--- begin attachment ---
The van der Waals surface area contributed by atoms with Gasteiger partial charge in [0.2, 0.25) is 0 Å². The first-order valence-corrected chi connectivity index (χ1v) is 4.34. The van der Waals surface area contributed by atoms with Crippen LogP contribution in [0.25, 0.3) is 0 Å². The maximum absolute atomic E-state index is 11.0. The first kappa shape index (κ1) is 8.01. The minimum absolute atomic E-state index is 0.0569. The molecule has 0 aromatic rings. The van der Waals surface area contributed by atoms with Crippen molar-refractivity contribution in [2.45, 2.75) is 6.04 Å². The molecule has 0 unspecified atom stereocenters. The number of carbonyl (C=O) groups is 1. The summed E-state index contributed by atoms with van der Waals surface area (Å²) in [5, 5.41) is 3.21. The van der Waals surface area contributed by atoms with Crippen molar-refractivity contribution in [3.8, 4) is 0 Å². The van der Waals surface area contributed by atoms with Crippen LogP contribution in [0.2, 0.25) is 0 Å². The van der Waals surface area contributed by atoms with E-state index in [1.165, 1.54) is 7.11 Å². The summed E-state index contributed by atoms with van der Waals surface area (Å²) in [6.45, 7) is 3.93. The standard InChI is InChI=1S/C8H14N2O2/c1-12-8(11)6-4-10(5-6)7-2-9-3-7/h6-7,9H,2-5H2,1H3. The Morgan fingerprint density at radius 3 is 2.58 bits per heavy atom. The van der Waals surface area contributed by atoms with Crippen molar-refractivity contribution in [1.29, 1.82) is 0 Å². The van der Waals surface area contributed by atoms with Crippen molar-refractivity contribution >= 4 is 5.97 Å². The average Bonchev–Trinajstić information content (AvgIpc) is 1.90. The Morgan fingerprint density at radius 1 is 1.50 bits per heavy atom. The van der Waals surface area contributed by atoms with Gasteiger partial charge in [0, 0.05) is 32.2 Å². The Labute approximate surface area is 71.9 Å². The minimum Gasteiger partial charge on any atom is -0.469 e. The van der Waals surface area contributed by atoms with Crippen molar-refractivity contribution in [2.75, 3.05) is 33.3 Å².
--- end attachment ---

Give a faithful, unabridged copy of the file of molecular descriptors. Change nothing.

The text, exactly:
The van der Waals surface area contributed by atoms with Gasteiger partial charge in [0.2, 0.25) is 0 Å². The first-order valence-corrected chi connectivity index (χ1v) is 4.34. The van der Waals surface area contributed by atoms with Crippen LogP contribution in [0.25, 0.3) is 0 Å². The maximum absolute atomic E-state index is 11.0. The first kappa shape index (κ1) is 8.01. The minimum absolute atomic E-state index is 0.0569. The molecule has 0 aromatic rings. The van der Waals surface area contributed by atoms with Crippen molar-refractivity contribution in [2.45, 2.75) is 6.04 Å². The molecule has 0 unspecified atom stereocenters. The number of carbonyl (C=O) groups is 1. The summed E-state index contributed by atoms with van der Waals surface area (Å²) in [5, 5.41) is 3.21. The van der Waals surface area contributed by atoms with Crippen molar-refractivity contribution in [3.8, 4) is 0 Å². The van der Waals surface area contributed by atoms with Crippen LogP contribution in [0.2, 0.25) is 0 Å². The van der Waals surface area contributed by atoms with E-state index in [1.165, 1.54) is 7.11 Å². The summed E-state index contributed by atoms with van der Waals surface area (Å²) in [6.45, 7) is 3.93. The standard InChI is InChI=1S/C8H14N2O2/c1-12-8(11)6-4-10(5-6)7-2-9-3-7/h6-7,9H,2-5H2,1H3. The Morgan fingerprint density at radius 3 is 2.58 bits per heavy atom. The van der Waals surface area contributed by atoms with Crippen molar-refractivity contribution in [1.29, 1.82) is 0 Å². The van der Waals surface area contributed by atoms with Crippen molar-refractivity contribution >= 4 is 5.97 Å². The average Bonchev–Trinajstić information content (AvgIpc) is 1.90. The Morgan fingerprint density at radius 1 is 1.50 bits per heavy atom. The van der Waals surface area contributed by atoms with Gasteiger partial charge in [0, 0.05) is 32.2 Å². The Labute approximate surface area is 71.9 Å². The minimum Gasteiger partial charge on any atom is -0.469 e. The van der Waals surface area contributed by atoms with Crippen molar-refractivity contribution in [2.75, 3.05) is 33.3 Å².